Headaches and dilemmas

This patchwork of different local rules is clearly an  administrative challenge for you and your team. The  uncertainty is compounded by what will eventually  be multiple compliance arrangements.  You also face tough strategic questions. Once  in place, the newly enacted legislation may require  shifts in tax policy and movements in people,  operations and tax location. But what changes you  make and when you put them in place very much  depends on how the proposals are applied in your  different operating territories.

In the line of fire

Further challenges centre on how the new measures  will be used by local tax authorities. In particular, a  lot of countries believe that they should be entitled  to more tax revenue. BEPS recommendations, if  implemented, will see shifts in liabilities towards  where value is created (substance). The result  is almost certain to be an increase in inter-state  disputes as authorities vie over the taxing rights.  If countries can't agree, there will be a real risk of  double taxation. Many of the countries within the  G20 have signed up to the OECDs proposals on  binding arbitration,5 though how effective these  prove to be in practice and how long disputes may  take to resolve, remains to be seen.

Your risk of being targeted by tax authorities is  heightened by the enhanced transparency brought  in by CbC reporting, which will initially apply to  groups with a turnover greater than 750 million  Euros. The danger is that the reports are approached  as simply a compliance exercise without thinking  about how their disclosures might be viewed and  used by the tax authorities. For example, a local  tax authority could compare the headcount to the  amount of tax being paid in its jurisdiction and  conclude that it's missing out on its rightful share of  the overall tax take.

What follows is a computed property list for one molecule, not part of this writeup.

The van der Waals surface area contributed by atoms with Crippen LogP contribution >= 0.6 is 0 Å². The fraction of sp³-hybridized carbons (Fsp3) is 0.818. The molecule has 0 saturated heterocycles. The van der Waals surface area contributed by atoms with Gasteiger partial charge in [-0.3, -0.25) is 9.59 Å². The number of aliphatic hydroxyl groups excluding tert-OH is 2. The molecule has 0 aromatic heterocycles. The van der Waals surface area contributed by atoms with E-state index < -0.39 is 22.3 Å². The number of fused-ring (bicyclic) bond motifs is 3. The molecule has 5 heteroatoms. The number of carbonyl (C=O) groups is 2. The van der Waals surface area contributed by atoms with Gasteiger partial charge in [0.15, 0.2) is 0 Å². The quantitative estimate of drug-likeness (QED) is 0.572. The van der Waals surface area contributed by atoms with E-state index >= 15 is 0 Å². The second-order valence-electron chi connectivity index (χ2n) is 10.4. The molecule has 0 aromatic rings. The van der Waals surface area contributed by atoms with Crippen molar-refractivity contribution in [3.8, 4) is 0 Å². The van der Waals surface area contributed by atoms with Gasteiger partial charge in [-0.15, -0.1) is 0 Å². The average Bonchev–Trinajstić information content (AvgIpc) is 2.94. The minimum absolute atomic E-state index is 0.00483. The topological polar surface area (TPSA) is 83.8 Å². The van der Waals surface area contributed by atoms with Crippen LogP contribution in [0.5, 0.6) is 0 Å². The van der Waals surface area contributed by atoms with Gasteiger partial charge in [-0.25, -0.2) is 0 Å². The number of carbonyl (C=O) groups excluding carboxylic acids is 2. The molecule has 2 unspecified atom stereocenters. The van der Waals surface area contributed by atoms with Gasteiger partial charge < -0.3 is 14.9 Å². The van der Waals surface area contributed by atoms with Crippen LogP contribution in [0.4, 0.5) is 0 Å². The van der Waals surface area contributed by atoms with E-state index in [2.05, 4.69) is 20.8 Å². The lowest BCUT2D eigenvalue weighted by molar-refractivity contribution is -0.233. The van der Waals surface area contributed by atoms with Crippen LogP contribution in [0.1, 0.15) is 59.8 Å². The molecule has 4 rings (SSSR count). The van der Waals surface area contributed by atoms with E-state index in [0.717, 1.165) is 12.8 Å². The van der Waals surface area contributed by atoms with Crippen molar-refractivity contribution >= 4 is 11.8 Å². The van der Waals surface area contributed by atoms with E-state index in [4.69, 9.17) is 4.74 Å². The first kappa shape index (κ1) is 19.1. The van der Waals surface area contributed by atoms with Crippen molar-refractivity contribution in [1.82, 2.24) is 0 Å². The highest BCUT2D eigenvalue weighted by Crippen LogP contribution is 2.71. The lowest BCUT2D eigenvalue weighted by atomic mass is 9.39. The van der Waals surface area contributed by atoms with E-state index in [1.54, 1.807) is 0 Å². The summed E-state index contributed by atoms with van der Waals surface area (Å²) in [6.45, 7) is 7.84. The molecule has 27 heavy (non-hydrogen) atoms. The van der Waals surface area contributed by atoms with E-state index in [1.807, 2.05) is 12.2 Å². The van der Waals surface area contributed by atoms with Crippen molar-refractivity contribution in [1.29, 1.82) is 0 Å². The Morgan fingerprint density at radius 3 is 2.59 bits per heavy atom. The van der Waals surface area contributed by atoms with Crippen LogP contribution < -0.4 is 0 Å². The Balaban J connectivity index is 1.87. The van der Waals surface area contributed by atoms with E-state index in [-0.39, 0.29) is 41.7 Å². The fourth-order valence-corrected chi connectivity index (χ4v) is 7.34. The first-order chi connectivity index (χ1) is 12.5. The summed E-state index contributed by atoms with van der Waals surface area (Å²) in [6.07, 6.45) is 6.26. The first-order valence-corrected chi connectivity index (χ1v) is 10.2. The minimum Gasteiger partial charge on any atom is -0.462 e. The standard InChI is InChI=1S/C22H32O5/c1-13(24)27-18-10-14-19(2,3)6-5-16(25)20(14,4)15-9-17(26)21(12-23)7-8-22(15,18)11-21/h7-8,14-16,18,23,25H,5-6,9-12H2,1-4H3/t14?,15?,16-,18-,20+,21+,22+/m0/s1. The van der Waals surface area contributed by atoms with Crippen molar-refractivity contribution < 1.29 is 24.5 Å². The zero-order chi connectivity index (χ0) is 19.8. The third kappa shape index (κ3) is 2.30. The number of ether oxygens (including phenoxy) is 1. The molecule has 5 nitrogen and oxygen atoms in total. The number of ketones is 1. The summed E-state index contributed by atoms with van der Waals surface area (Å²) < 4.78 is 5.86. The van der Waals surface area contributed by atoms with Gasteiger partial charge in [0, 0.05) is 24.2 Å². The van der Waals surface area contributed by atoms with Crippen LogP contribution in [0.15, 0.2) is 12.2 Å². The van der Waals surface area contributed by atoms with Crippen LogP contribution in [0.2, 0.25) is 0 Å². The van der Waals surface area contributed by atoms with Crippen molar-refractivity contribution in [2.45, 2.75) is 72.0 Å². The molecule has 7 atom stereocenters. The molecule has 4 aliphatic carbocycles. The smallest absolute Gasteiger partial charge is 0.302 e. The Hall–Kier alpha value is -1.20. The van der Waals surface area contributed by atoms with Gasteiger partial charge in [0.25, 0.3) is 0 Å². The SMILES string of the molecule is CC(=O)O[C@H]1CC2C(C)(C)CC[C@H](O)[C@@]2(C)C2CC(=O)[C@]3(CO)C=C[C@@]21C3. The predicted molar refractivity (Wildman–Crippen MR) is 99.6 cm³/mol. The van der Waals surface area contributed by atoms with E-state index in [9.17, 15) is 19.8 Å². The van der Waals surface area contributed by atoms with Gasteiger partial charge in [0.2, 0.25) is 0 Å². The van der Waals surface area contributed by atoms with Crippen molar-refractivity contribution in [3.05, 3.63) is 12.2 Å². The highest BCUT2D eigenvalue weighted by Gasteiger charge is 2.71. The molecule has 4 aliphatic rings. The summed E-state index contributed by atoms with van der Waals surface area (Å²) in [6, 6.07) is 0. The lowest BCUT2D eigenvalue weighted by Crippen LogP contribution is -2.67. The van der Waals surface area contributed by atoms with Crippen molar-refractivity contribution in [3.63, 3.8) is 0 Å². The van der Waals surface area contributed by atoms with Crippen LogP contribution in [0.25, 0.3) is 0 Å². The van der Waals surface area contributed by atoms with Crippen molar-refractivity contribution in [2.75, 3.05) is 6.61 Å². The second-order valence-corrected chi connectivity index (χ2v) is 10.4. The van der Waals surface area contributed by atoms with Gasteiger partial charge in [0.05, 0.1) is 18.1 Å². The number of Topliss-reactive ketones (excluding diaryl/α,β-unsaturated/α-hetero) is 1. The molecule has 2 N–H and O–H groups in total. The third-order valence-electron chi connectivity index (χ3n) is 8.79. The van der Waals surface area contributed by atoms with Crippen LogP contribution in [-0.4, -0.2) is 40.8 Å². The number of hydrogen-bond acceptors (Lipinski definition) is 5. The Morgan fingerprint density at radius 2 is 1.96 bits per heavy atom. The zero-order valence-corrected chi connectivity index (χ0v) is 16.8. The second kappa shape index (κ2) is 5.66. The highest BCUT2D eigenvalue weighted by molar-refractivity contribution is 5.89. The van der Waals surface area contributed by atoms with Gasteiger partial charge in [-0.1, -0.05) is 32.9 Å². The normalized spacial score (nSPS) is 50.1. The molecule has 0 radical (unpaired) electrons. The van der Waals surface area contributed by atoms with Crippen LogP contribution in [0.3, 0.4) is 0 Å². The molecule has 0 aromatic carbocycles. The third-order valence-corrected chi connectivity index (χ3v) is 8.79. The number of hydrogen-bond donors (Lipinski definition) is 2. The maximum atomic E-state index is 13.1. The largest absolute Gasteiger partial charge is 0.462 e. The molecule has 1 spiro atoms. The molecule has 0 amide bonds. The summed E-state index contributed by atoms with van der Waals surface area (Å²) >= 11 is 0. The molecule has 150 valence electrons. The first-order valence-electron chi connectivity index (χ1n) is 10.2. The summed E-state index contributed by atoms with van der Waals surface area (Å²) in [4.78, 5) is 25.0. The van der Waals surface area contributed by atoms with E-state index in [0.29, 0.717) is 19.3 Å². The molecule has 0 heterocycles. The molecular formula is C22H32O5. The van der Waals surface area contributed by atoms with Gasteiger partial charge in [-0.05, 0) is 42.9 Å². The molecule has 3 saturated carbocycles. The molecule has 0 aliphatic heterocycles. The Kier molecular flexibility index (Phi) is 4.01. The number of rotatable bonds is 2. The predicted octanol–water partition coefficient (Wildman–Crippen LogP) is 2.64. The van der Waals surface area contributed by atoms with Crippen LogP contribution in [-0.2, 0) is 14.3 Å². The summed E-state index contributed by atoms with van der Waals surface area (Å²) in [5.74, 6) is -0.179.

There may be legitimate reasons why the  headcount is at odds with the tax paid. For example,  a dozen top designers or IT gurus in one country  may generate more value than hundreds of people  assembling or packing the resulting products in  another location. Unfortunately, tax authorities may  simply divide the tax take by the headcount and  come to a different conclusion.

Action: We believe that interest rate deduction is one of the grey areas where your tax teams should model the implications of different levels of deductions, and consider how to deal with the varying outcomes. However, it would be unwise to make wholesale changes before you know what fixed ratio each of the legislatures settles on.

The transfer pricing reporting changes do not  have a specific threshold and many countries do not  even have exemptions for small- and medium-sized  enterprises. It is also worth noting that the scope  of CbC reporting in future years will probably be  expanded, the exemption threshold reduced, and  these reports may eventually become public.

Action: It's vital that you identify any risks in how your CbC disclosures will be assessed in each jurisdiction and proactively prepare to defend potential threats.

Shifting focus of the head of tax

While the impact of the BEPS recommendations will  vary from business to business, the way you manage  tax and your role within the business will change  quite significantly.

1. Demonstrating substance To demonstrate and justify that the tax being paid reflects where you've created value, there needs to be sufficient people, intellectual property generation and risk bearing capacity in the tax location. Broadly, this will shift the evaluation of tax liabilities from risks/assets to people/functions and from transfer pricing at a transaction to an enterprise-wide level.

2. From tax rate to tax risk Reflecting the spotlight now imposed on tax, your primary objective is likely to shift from developing ways to reduce the effective tax rate, to assessing the risks of tax arrangements and advising boards on the balance between tax plans to reduce costs with the potential for audits and reputational damage.

The focus on substance will bring you to the  forefront of strategic decision making. It will  no longer be possible for business teams to plan  acquisitions, operational investments and new  business ventures, and then ask you and your  team to make it work from a tax perspective.  You will need to take an active part in these  strategic discussions and decisions from the  outset.